Edited & prepared by Oscar Michel, Masters in Journalism, DCU.

Guest post by John Dennehy, serial entrepreneur and founder of Zartis, a new take on recruitment for the tech sector.

Most of the chatter around blockchain is focused on the rise and fall of cryptocurrencies. How blockchain will impact on processes like recruitment is yet to hit the Twitter mainstream. There are a few likely, and perhaps profound, impacts.

One of them is reference checking. Today reference checking is a messy business. Many smaller companies rely on few phone calls or emails to the candidate’s nominated referees. This has clear limitations. Larger companies will sometimes directly, or through a third party, conduct more diligent reference checks.

There are multiple different sources that need to be contacted to ascertain the truthfulness of a candidate’s background. These include where and when the candidate worked at a company, what academic qualifications they obtained, what professional certifications they have, work permit status, and police clearance to name but a few.

A dishonest candidate can provide fraudulent information on any of the above topics. Hiring a doctor without the appropriate medical qualifications could have a very negative effect on the employer, not to mind the unfortunate patients. Hiring a developer without a valid work permit and can result in an employer being landed in court with a potential fine or even imprisonment.

There’s no silver bullet for catching dishonesty but blockchain offers potential safeguards in the area of reference checks. Here are a few possibilities:

Almost every university validates academic credentials. The process usually goes like this: a candidate signs a letter authorising a company to check their credentials. The company scans the letter and sends it to the university. Somebody in the university checks their academic records and confirms or denies the candidate’s claims. Most universities don’t charge for the service. Some third party service providers charge about $10–20 for a single check.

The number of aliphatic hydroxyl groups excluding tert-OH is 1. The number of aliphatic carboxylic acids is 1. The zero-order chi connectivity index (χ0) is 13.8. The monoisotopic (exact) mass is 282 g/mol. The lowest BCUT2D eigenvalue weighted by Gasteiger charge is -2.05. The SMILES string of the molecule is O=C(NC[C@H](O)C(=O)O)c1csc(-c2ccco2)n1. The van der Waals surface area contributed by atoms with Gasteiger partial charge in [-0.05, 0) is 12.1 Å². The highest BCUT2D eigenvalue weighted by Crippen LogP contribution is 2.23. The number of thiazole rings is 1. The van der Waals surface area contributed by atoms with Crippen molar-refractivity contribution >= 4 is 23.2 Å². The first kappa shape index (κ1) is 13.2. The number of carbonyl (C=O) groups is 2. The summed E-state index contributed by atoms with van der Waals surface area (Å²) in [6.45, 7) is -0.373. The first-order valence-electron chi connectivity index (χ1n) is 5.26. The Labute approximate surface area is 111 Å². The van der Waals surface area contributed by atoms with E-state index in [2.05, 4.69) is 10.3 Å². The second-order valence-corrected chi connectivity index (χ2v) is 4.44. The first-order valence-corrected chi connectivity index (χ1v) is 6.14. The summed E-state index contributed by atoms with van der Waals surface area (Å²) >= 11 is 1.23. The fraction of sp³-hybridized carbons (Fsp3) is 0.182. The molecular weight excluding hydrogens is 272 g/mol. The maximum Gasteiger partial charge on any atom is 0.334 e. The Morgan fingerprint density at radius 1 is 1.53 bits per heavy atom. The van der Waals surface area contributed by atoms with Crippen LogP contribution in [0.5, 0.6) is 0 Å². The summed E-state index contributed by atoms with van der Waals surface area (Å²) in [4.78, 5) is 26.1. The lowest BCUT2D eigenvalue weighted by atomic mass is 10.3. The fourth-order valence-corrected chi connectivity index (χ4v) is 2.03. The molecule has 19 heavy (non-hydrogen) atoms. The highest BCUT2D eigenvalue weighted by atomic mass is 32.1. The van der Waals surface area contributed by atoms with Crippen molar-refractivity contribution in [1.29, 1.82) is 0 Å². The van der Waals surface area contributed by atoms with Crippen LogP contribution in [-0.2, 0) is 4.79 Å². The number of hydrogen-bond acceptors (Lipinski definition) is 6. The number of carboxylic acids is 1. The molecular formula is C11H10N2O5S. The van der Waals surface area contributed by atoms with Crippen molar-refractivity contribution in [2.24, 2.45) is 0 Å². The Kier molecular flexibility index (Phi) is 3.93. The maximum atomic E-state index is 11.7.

A university could publish encrypted academic credentials to a blockchain. A candidate could have a wallet allowing them access to their credentials. When a company requests access to their credentials the candidate could provide access directly to the company. This would significantly speed up the whole process and greatly reduce admin costs for the university.

If a candidate had a wallet with this information it would be a wasted opportunity not to store other credentials and certificates. For example, why not include work permits (H1B, Blue Cards, Critical Skills Permits)? Whatever government department currently issues the permits could publish to the same blockchain. This would allow companies to accurately authenticate the permits immediately, vastly reducing illegal abuse by fraudsters and speeding up the reference check. Police clearance could be done in the same way. So too could professional certifications.

A more complicated use case regards reference checking where and when a candidate was employed. Today anybody can claim to have worked anywhere and there is no immediate validation of anybody’s information on resumes or LinkedIn. It would be technically possible for a company to provide encrypted information to the very same wallet with details of when the candidate was employed and what their position was. A candidate could then provide access to this information to a prospective employer at the reference checking stage. Candidate’s might chose to make this information public. Most of the world’s professionals already do this on LinkedIn. Using a blockchain would allow the original employer to authenticate the information. It would also save HR departments from providing multiple work date related references.

There is work being done on building the infrastructure to support these kinds of services. For example, Blockcerts.org is an MIT Media Lab initiative to provide open source tools to register digital records on a blockchain.

There are of course valid concerns, especially around privacy. The information discussed is personal in nature and is subject to heavy-handed regulation in many jurisdictions. However, it is possible to securely publish the information with consent from the individual and allow the individual to only share the information they select with the recipients they authorise.

There are two big barriers in all of this. Firstly, confidence needs to be built by educating universities, government departments and certification bodies that, done correctly, this is a good thing. Secondly, somebody needs to create, publish and support the digital wallet to hold the information.

It will be interesting to see if this challenge/opportunity is taken up by an incumbent player like LinkedIn or a new upstart. If you’re interested in discussing this further feel free to email me at [email protected]


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